Total other liabilities

   $ 348.0       $ 360.2   
  

 

 

    

 

 

 

 

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Changes in the Company’s self-insurance reserves for claims insured by the Company’s wholly-owned insurance subsidiary, which primarily relate to legal defense costs for claims from prior years, are as follows:

 

(in millions)    Nine Months Ended
September 30, 2014
    Year Ended
December 31, 2013
 

Balance January 1,

   $ 27.6      $ 55.8   

Accruals (reversals), net

     (1.2     (0.9

Payments

     (7.3     (27.3
  

 

 

   

 

 

 

Balance

   $ 19.1      $ 27.6   
  

 

 

   

 

 

 

Redeemable Noncontrolling Interest:

In connection with the acquisition of Copal, the Company and the non-controlling shareholders entered into a put/call option agreement whereby the Company has the option to purchase from the non-controlling shareholders and the non-controlling shareholders have the option to sell to the Company the remaining 33% ownership interest of Copal Partners Limited based on a strike price to be calculated on pre-determined formulas using a combination of revenue and EBITDA multiples when exercised. The value of the estimated put/call option strike price on the date of acquisition was based on a Monte Carlo simulation model. This model contemplated multiple scenarios which simulated certain of Copal’s revenue, EBITDA margins and equity values to estimate the present value of the expected strike price of the option. In connection with the acquisition of Amba in December 2013, which was combined with Copal to form the Copal Amba reporting unit, the aforementioned revenue and EBITDA multiples set forth in the put/call option were modified to include the results of Amba. The option is subject to a minimum exercise price of $46 million. There is no limit as to the maximum amount of the strike price on the put/call option.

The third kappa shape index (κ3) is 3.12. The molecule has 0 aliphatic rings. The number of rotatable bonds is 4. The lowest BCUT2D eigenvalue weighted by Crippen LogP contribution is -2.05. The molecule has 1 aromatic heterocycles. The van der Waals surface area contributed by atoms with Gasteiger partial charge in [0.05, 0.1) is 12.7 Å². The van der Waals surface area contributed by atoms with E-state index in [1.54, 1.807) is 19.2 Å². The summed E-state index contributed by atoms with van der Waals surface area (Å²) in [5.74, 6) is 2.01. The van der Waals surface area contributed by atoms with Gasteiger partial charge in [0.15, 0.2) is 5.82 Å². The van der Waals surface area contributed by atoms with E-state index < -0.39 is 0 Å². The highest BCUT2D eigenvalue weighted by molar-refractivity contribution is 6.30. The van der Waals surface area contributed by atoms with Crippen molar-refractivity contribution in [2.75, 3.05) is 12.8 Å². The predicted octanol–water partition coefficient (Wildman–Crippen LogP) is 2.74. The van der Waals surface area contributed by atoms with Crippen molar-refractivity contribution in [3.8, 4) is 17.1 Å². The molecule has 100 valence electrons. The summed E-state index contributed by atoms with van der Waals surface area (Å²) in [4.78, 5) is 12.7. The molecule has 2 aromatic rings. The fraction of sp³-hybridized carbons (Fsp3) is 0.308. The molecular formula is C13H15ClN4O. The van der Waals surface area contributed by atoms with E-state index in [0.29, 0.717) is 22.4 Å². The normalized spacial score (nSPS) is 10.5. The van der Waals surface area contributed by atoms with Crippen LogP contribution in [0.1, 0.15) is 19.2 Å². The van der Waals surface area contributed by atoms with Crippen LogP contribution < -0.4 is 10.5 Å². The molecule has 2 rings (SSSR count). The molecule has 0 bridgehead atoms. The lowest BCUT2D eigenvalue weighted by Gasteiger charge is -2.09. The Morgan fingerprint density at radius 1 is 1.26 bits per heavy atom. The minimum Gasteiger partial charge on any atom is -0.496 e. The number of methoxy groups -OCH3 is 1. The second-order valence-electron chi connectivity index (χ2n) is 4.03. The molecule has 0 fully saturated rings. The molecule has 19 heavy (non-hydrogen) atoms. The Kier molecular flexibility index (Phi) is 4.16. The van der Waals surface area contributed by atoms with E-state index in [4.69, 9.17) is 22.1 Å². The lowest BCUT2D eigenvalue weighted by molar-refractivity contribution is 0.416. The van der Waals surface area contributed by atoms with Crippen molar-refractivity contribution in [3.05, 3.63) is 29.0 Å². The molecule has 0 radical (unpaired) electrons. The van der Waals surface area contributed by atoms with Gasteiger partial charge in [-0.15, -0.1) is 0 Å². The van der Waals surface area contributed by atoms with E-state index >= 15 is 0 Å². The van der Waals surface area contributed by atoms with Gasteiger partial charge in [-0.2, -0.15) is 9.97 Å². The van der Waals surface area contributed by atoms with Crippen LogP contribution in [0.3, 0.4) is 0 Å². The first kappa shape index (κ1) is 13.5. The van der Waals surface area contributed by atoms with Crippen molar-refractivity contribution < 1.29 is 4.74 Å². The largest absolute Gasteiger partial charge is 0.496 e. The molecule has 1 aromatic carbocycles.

In the third quarter of 2014, the Company notified the non-controlling shareholders that it planned to exercise its call option to acquire the remaining interest of Copal Amba that it does not currently own and is expected to close in the fourth quarter of 2014. In accordance with certain agreements relating to the acquisition of Copal Amba, the Company will incur a 25% premium to the formulaic redemption value of the non-controlling interest.

The following table shows changes in the redeemable noncontrolling interest related to the acquisition of Copal:

 

     Nine Months Ended
September 30, 2014
    Year Ended
December 31, 2013